March 01, 2012

Lawmakers intended to shore up risks to the nation's financial system with the Dodd-Frank Act, but sources say the law could make over-the-counter derivatives trading more complicated — and more expensive — for both dealers and the buy side.

In a bid to prevent catastrophes such as Lehman Brothers' $9 trillion interest rate swap default in 2008, lawmakers mandated that OTC derivatives trades be conducted out in the open, on swap execution facilities, or SEFs. Swap trades traditionally have been negotiated and executed privately between counterparties on a bilateral or trilateral basis. In fact, before Dodd-Frank, a significant number of OTC swaps deals were still conducted over the phone, though a growing number already were moving to electronic markets such as Tradeweb.

Once regulators finish determining how this market will function under Dodd-Frank and the law's new requirements take effect, however, firms will be able to execute derivatives trades by accepting bids and offers from multiple participants on SEFs. In addition to bringing the $600 trillion OTC derivatives market out into the open, SEFs also are intended to ensure a full record and audit trail of most transactions, while making these opaque instruments more transparent on a pre- and post-trade basis.

If the law functions as intended, participants will get a fuller view of the actual value these formerly OTC assets hold in the broader market, rather than simply relying on their dealers to name the price. In theory, moving derivatives trades onto SEFs also will increase the level of liquidity flowing throughout the marketplace, while lowering transaction costs in the process.

More Difficult Than It Sounds

But in practice, experts say, things won't be so simple. For starters, the market is likely to fragment since firms will look to transact in liquidity pools where they can compare and trade similar derivatives contracts, according to Zohar Hod, head of the Americas division at OTC derivatives pricing and valuation firm SuperDerivatives.

"A vanilla swap versus another swap might have similar terms, but it's not something you can literally compare apples-to-apples," Hod says. "The problem, in a word, will be finding liquidity, because there are so many different contracts with so many different terms. Finding the right massive amounts of liquidity is going to be a major cause for fragmentation."


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Meanwhile, Dodd-Frank also requires that all swaps trades be cleared through central counterparties (CCP), which will assume most of the risk on these transactions. (If one of the counterparties were to default, the deal would be insured by the CCP, which raises money by collecting margin payments from firms that trade derivatives.) As a result, in addition to figuring out on which SEFs to execute, buy-side firms also will need to determine where to clear their trades and which algorithms to use to lower their initial margin payments, Hod relates.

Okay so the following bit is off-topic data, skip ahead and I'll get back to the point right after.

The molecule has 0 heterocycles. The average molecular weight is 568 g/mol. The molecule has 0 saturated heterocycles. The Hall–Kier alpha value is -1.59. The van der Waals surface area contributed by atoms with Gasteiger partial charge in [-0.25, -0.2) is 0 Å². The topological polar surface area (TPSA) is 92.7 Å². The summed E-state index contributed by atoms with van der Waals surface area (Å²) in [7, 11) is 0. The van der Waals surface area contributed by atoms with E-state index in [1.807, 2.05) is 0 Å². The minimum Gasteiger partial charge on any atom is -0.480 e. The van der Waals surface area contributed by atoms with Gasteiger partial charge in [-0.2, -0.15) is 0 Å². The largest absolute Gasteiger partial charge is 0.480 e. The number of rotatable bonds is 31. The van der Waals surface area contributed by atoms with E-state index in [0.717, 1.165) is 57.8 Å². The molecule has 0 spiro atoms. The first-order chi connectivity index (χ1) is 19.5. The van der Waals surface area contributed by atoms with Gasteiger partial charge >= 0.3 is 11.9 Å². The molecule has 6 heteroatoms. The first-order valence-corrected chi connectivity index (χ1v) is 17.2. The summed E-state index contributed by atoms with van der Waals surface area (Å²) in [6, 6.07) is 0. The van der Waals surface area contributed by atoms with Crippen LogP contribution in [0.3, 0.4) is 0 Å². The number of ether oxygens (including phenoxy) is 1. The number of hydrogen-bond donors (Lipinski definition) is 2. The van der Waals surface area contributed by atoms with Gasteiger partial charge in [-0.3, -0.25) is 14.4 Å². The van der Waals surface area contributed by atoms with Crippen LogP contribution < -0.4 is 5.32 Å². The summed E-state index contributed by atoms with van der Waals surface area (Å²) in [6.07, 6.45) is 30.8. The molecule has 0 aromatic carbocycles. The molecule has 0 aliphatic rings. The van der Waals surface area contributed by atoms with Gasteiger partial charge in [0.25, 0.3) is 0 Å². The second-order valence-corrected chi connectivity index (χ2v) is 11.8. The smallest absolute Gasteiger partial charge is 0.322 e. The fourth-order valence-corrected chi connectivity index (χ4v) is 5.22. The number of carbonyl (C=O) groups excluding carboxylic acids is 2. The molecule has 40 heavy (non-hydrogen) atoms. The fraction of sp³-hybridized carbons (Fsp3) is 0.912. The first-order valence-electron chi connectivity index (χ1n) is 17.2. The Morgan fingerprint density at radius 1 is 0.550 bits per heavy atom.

"Now you need to decide where you're going to execute your trades, and there are so many places to do it," he says. "Then each place clears with another clearing agent and through another prime broker, giving the buy side a huge headache."

According to Hod, "Some buy-side firms will decide that in order to standardize things, 'Whatever the margin is going to be, we're going to do it with one liquidity pool or one SEF.'" But this strategy, he notes, could cause firms to miss out on the best liquidity sources. Instead, Hod says, he envisions a scenario in which a firm with deep pockets, such as the asset manager BlackRock, decides to build a tool that can aggregate the best liquidity sources into a single view.

The Need for Aggregation Tools

Tabb Group analyst Kevin McPartland agrees that liquidity aggregation tools will become a necessity, but he contends that dealers are the ones that will be spending heavily to build them. In a recent report, McPartland argued that swaps dealers are preparing to spend a combined $504 million to create, implement and market the aggregation platforms that the buy side will need to trade swaps effectively.

"Whether there will be three or as many as 10 SEFs per asset class remains unclear, but finding the size you need at the right price will become less about who you know and more about the quality of your aggregation technology," McPartland wrote in the report. "The need for SEF aggregation is serious, and it's not going away."

But unlike liquidity aggregation tools for assets such as equities or foreign exchange, the technology for swaps will be much more sophisticated and substantially more difficult to build, the report added. And costs will be a concern, both for the dealers that will be creating these systems and for the firms that are looking to send orders to a variety of SEFs in a newly fragmented market.

"Clearly there's a big cost to both dealers and the buy side to route their orders to lots of venues," says Jeff Gooch, chief executive of MarkitSERV, a firm that specializes in trade confirmations. "And for the optimization technique — particularly in the equity markets — the amount of money that's spent on that technology is enormous."

Gooch says he believes the derivatives marketplace ultimately will function much like the equities world, in which smart order routers, algorithms to optimize executions and aggregators are the required tools of the trade. Yet these items all come with a price tag, he points out. "That cost must get back to people somehow, whether they rent it or it gets put into bids and offers," Gooch predicts.

ABOUT THE AUTHOR
As the Senior Editor of Advanced Trading, Justin Grant plays a key role in steering the magazine's coverage of the latest issues affecting the buy-side trading community. Since joining Advanced ...